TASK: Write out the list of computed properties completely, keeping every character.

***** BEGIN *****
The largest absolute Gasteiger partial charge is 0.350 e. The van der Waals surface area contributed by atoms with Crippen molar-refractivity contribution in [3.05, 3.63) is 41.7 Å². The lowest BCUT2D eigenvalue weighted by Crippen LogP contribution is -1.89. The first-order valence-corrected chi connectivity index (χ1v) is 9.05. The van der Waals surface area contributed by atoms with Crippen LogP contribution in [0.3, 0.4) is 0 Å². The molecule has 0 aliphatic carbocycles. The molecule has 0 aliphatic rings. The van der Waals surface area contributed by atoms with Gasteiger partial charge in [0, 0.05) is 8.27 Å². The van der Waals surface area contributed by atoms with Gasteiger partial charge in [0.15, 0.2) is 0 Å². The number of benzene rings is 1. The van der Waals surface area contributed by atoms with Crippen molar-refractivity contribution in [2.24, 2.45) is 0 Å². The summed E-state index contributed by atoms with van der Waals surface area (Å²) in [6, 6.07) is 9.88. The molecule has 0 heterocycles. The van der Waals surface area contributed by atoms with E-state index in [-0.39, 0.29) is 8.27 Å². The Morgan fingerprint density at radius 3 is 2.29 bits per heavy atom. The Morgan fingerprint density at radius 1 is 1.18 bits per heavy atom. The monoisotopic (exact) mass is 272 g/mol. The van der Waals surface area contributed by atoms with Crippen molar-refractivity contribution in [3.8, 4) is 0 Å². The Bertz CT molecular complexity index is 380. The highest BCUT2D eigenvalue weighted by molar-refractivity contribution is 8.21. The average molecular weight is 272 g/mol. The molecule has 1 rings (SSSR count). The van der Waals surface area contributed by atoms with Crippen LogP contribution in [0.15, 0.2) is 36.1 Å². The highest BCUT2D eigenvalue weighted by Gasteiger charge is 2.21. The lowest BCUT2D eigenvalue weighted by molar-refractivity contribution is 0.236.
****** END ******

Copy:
The largest absolute Gasteiger partial charge is 0.350 e. The van der Waals surface area contributed by atoms with Crippen molar-refractivity contribution in [3.05, 3.63) is 41.7 Å². The lowest BCUT2D eigenvalue weighted by Crippen LogP contribution is -1.89. The first-order valence-corrected chi connectivity index (χ1v) is 9.05. The van der Waals surface area contributed by atoms with Crippen LogP contribution in [0.3, 0.4) is 0 Å². The molecule has 0 aliphatic carbocycles. The molecule has 0 aliphatic rings. The van der Waals surface area contributed by atoms with Gasteiger partial charge in [0, 0.05) is 8.27 Å². The van der Waals surface area contributed by atoms with Gasteiger partial charge in [0.15, 0.2) is 0 Å². The number of benzene rings is 1. The van der Waals surface area contributed by atoms with Crippen molar-refractivity contribution in [2.24, 2.45) is 0 Å². The summed E-state index contributed by atoms with van der Waals surface area (Å²) in [6, 6.07) is 9.88. The molecule has 0 heterocycles. The van der Waals surface area contributed by atoms with E-state index in [-0.39, 0.29) is 8.27 Å². The Morgan fingerprint density at radius 3 is 2.29 bits per heavy atom. The Morgan fingerprint density at radius 1 is 1.18 bits per heavy atom. The monoisotopic (exact) mass is 272 g/mol. The van der Waals surface area contributed by atoms with Crippen molar-refractivity contribution in [3.8, 4) is 0 Å². The Bertz CT molecular complexity index is 380. The highest BCUT2D eigenvalue weighted by molar-refractivity contribution is 8.21. The average molecular weight is 272 g/mol. The molecule has 1 rings (SSSR count). The van der Waals surface area contributed by atoms with Crippen LogP contribution in [0.15, 0.2) is 36.1 Å². The highest BCUT2D eigenvalue weighted by Gasteiger charge is 2.21. The lowest BCUT2D eigenvalue weighted by molar-refractivity contribution is 0.236.